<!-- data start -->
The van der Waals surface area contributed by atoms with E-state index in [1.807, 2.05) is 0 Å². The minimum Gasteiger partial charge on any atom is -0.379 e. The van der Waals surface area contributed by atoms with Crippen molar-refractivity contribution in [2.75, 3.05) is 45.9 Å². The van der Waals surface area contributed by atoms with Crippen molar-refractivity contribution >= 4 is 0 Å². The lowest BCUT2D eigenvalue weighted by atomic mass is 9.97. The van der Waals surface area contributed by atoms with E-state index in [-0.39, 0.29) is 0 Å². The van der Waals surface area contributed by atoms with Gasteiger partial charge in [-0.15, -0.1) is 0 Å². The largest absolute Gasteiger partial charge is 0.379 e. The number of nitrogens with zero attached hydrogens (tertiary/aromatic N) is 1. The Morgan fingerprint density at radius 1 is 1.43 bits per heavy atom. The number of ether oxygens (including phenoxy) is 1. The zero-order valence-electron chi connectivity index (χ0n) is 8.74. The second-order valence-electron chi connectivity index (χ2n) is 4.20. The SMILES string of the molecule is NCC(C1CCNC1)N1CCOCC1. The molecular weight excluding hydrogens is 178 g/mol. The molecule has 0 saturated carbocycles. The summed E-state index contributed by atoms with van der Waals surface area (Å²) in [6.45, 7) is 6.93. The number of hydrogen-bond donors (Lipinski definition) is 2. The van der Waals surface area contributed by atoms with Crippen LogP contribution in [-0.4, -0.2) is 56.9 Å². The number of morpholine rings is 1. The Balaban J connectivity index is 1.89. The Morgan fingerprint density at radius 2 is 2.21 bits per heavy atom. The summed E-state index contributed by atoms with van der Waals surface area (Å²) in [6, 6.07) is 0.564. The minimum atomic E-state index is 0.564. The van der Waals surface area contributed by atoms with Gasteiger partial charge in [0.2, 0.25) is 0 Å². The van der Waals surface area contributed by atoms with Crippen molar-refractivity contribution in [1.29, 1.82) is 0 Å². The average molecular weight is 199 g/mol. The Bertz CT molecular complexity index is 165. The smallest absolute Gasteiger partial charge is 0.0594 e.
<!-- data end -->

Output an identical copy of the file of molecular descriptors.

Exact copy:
The van der Waals surface area contributed by atoms with E-state index in [1.807, 2.05) is 0 Å². The minimum Gasteiger partial charge on any atom is -0.379 e. The van der Waals surface area contributed by atoms with Crippen molar-refractivity contribution in [2.75, 3.05) is 45.9 Å². The van der Waals surface area contributed by atoms with Crippen molar-refractivity contribution >= 4 is 0 Å². The lowest BCUT2D eigenvalue weighted by atomic mass is 9.97. The van der Waals surface area contributed by atoms with E-state index in [-0.39, 0.29) is 0 Å². The van der Waals surface area contributed by atoms with Gasteiger partial charge in [-0.15, -0.1) is 0 Å². The largest absolute Gasteiger partial charge is 0.379 e. The number of nitrogens with zero attached hydrogens (tertiary/aromatic N) is 1. The Morgan fingerprint density at radius 1 is 1.43 bits per heavy atom. The number of ether oxygens (including phenoxy) is 1. The zero-order valence-electron chi connectivity index (χ0n) is 8.74. The second-order valence-electron chi connectivity index (χ2n) is 4.20. The SMILES string of the molecule is NCC(C1CCNC1)N1CCOCC1. The molecular weight excluding hydrogens is 178 g/mol. The molecule has 0 saturated carbocycles. The summed E-state index contributed by atoms with van der Waals surface area (Å²) in [6.45, 7) is 6.93. The number of hydrogen-bond donors (Lipinski definition) is 2. The van der Waals surface area contributed by atoms with Crippen LogP contribution in [-0.4, -0.2) is 56.9 Å². The number of morpholine rings is 1. The Balaban J connectivity index is 1.89. The Morgan fingerprint density at radius 2 is 2.21 bits per heavy atom. The summed E-state index contributed by atoms with van der Waals surface area (Å²) in [6, 6.07) is 0.564. The minimum atomic E-state index is 0.564. The van der Waals surface area contributed by atoms with Gasteiger partial charge in [0.2, 0.25) is 0 Å². The van der Waals surface area contributed by atoms with Crippen molar-refractivity contribution in [1.29, 1.82) is 0 Å². The average molecular weight is 199 g/mol. The Bertz CT molecular complexity index is 165. The smallest absolute Gasteiger partial charge is 0.0594 e.